When the American colonies broke away from Britain in 1776, they took with them half a million blacks; by 1810, that had increased to 1.4 million, overwhelmingly in the old South. It was this established American slave population that was to make possible the development of the enslaved cotton revolution of the nineteenth century and the consequent westward movement of slavery from the former colonies to the new cotton frontier. When cotton thrived in the new states of the South and the frontier in the nineteenth century, the new cotton plantations turned for their labour not to Africa but to the slave populations of the old slave systems on the east coast . . . In the process, slavery was thus transformed from a British colonial institution into a critical element in the early growth and expansion of the infant republic. The slavery of British colonial North America gave birth to slavery in the USA. [p107]
Walvin’s often brilliant analyses frequently point to ironies and unintended consequences. One is that while “. . . the forms of slavery that Europeans created in the Americas proved to be among the most hostile and repressive in recorded history . . . [t]he paradox remains that Europe saw the gradual securing of individual rights to ever more people in Europe at the very same time that Europeans expanded and intensified slavery across vast tracts of the Americas.” [p15] Another is that the majority of those ripped away from their homelands and shipped to the Americas as property came via British ships, yet it was the later conscience-driven dedication to abolition in England that eventually not only shut down the Atlantic slave trade but also sparked a multinational movement towards emancipation. [p121-23]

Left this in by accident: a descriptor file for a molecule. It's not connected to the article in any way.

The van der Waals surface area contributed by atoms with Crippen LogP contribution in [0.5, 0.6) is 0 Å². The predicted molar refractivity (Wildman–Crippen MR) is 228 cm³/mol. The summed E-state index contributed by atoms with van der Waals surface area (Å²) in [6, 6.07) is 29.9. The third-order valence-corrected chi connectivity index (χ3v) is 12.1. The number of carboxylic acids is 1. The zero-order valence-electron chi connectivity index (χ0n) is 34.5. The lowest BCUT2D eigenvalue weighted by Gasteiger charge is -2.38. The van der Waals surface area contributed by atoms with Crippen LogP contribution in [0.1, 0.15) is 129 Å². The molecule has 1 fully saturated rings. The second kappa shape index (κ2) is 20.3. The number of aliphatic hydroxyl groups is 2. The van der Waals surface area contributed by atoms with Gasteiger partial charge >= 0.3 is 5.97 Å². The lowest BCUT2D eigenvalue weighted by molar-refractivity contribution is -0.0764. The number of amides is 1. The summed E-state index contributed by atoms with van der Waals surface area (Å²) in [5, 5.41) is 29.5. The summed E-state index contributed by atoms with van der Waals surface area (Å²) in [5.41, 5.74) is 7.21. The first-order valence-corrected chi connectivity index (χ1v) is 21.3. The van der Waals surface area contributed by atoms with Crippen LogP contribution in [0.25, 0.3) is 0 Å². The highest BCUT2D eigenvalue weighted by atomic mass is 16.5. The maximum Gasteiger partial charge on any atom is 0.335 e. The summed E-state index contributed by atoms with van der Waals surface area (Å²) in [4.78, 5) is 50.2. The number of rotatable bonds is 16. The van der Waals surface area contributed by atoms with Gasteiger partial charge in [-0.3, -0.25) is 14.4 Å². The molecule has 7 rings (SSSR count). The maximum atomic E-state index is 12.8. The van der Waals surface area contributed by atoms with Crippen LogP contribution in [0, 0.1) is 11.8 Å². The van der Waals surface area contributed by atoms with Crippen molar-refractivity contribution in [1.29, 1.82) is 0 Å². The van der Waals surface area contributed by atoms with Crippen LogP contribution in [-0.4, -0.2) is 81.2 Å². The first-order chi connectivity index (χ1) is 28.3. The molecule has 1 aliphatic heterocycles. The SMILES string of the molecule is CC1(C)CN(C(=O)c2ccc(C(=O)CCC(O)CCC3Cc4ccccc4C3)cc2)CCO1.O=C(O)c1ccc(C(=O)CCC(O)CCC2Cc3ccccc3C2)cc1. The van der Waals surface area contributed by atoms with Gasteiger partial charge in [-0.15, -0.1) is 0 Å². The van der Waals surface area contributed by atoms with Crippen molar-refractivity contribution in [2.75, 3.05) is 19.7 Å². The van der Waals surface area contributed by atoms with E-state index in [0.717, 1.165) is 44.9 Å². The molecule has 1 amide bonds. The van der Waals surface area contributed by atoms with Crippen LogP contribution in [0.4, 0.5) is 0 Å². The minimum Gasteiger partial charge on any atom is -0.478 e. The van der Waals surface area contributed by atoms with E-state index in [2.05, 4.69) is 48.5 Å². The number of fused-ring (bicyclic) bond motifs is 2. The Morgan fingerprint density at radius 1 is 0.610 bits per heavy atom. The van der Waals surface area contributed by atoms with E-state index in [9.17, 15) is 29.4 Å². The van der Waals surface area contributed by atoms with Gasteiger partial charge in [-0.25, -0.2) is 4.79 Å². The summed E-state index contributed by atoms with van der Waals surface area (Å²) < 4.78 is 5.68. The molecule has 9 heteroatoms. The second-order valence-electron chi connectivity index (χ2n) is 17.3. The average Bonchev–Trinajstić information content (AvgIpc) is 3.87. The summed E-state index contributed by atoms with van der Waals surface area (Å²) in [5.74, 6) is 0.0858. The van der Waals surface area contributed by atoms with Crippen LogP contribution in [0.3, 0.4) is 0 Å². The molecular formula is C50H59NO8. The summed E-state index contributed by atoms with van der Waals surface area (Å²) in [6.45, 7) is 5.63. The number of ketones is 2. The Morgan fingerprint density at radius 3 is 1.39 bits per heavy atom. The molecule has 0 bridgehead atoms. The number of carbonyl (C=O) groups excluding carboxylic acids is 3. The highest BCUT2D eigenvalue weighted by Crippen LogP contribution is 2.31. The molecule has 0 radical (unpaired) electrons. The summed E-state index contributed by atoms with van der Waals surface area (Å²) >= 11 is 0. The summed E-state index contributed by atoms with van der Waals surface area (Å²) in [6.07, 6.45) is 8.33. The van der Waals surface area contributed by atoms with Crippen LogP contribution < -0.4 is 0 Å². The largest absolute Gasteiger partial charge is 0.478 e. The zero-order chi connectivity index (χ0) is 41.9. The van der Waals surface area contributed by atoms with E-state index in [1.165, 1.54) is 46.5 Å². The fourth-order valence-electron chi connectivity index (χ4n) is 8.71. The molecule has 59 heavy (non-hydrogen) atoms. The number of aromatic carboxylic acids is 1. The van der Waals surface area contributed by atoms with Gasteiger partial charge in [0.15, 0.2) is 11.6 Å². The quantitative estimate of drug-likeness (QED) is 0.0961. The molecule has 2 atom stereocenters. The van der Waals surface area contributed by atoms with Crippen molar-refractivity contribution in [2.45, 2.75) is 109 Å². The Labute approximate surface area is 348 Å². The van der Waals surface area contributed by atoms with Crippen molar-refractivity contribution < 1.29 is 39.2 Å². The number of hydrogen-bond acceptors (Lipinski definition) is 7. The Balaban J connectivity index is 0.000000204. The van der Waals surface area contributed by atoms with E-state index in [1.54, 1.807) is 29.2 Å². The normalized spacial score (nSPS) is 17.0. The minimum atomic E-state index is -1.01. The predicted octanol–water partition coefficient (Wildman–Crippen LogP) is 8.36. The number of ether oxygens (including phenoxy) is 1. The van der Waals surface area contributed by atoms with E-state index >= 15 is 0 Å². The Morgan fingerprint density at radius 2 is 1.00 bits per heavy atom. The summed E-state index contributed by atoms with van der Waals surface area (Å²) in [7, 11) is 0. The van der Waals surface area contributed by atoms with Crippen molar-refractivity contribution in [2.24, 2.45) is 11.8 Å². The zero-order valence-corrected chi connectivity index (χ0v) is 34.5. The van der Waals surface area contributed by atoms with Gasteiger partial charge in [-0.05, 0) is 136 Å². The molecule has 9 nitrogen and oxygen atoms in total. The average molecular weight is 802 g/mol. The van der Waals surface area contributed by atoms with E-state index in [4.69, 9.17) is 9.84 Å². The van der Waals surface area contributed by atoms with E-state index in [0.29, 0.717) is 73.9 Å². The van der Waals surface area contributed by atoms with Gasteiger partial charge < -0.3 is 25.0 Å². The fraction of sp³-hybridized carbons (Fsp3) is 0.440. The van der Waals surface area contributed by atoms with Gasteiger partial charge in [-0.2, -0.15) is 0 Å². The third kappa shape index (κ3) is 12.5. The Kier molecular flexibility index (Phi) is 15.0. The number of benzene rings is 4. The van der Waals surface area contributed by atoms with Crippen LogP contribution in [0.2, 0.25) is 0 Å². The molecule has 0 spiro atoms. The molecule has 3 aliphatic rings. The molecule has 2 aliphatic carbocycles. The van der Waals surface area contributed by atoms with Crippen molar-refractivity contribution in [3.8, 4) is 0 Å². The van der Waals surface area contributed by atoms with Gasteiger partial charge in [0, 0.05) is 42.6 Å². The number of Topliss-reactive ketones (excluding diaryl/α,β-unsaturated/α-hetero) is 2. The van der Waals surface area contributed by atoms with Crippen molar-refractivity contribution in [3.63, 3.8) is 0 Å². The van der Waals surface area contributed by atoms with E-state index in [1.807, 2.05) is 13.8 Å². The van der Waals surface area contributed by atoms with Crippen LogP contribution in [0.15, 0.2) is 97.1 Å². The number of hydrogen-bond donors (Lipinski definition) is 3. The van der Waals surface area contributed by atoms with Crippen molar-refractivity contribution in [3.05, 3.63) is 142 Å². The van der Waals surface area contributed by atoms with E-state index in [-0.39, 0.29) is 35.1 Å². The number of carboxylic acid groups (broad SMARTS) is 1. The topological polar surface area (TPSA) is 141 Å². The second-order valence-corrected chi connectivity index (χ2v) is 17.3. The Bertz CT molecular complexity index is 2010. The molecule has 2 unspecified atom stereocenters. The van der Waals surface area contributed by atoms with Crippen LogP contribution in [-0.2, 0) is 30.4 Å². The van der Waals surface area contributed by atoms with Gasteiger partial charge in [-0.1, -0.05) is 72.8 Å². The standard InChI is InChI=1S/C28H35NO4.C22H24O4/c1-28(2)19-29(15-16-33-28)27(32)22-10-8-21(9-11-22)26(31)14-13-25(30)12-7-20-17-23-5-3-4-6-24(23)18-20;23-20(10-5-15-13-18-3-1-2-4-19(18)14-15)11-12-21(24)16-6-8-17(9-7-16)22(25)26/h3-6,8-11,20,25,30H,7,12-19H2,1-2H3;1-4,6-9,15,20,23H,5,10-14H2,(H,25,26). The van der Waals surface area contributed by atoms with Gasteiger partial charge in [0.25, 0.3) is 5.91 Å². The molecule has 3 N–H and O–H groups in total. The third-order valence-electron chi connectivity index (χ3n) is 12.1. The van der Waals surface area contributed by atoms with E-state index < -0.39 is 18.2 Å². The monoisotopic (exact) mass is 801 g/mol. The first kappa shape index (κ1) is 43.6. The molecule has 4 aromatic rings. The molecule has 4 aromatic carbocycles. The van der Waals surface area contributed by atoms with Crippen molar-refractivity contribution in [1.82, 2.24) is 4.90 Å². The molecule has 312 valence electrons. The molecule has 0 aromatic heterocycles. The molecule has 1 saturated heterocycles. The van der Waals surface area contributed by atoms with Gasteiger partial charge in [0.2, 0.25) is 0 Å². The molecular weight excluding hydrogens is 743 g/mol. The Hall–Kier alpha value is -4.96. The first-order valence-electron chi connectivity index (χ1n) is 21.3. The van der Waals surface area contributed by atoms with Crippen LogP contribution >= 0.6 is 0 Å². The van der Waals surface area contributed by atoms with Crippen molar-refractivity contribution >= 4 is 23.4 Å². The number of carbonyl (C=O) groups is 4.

There is a great deal more. In fact, more than enough to encourage others with interest in this topic to find this book and devour it with relish the way I did. Of course, something should also be said of the wealth of superlative maps included here—there are eight-seven of them—all derived from a variety of historical atlases and other sources, which as previously noted are absolutely integral to the narrative. For all of his achievements, Walvin’s otherwise magnificent book is not without a couple of glaring flaws, one of fact and the other of interpretation. The first is his claim that slaves built the pyramids of ancient Egypt, [p16] which historians know was not the case. The other is his contention, repeated more than once, [p110, p124] that the American Civil War was not caused by slavery. In fact, the scholarly consensus is that slavery was indeed the central cause of southern secession and the war that act triggered. Still, there are few such imperfections. Much of this fine book begs for readers seeking a deeper perspective of this unique variation of human chattel slavery that tragically proved to be the very foundation for economic development of the modern western world.